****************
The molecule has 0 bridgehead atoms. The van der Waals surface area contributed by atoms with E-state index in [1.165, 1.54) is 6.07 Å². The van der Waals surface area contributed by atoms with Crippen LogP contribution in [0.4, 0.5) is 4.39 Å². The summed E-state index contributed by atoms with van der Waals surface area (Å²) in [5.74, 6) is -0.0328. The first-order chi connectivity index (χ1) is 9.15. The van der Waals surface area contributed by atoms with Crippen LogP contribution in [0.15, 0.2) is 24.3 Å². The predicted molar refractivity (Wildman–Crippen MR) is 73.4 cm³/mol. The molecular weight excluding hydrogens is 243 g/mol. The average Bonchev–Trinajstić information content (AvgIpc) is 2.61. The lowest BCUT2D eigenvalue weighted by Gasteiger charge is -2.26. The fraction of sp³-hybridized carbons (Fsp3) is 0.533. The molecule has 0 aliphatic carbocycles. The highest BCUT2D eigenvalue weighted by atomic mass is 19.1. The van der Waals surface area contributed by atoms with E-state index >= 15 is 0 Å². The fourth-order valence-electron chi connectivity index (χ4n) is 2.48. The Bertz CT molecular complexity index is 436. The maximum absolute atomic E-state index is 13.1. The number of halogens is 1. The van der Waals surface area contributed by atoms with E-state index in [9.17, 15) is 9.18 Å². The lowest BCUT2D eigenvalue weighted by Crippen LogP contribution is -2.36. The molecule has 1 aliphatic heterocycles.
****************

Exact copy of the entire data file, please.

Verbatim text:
The molecule has 0 bridgehead atoms. The van der Waals surface area contributed by atoms with E-state index in [1.165, 1.54) is 6.07 Å². The van der Waals surface area contributed by atoms with Crippen LogP contribution in [0.4, 0.5) is 4.39 Å². The summed E-state index contributed by atoms with van der Waals surface area (Å²) in [5.74, 6) is -0.0328. The first-order chi connectivity index (χ1) is 9.15. The van der Waals surface area contributed by atoms with Crippen LogP contribution in [0.15, 0.2) is 24.3 Å². The predicted molar refractivity (Wildman–Crippen MR) is 73.4 cm³/mol. The molecular weight excluding hydrogens is 243 g/mol. The average Bonchev–Trinajstić information content (AvgIpc) is 2.61. The lowest BCUT2D eigenvalue weighted by Gasteiger charge is -2.26. The fraction of sp³-hybridized carbons (Fsp3) is 0.533. The molecule has 0 aliphatic carbocycles. The highest BCUT2D eigenvalue weighted by atomic mass is 19.1. The van der Waals surface area contributed by atoms with E-state index >= 15 is 0 Å². The fourth-order valence-electron chi connectivity index (χ4n) is 2.48. The Bertz CT molecular complexity index is 436. The maximum absolute atomic E-state index is 13.1. The number of halogens is 1. The van der Waals surface area contributed by atoms with E-state index in [9.17, 15) is 9.18 Å². The lowest BCUT2D eigenvalue weighted by Crippen LogP contribution is -2.36. The molecule has 1 aliphatic heterocycles.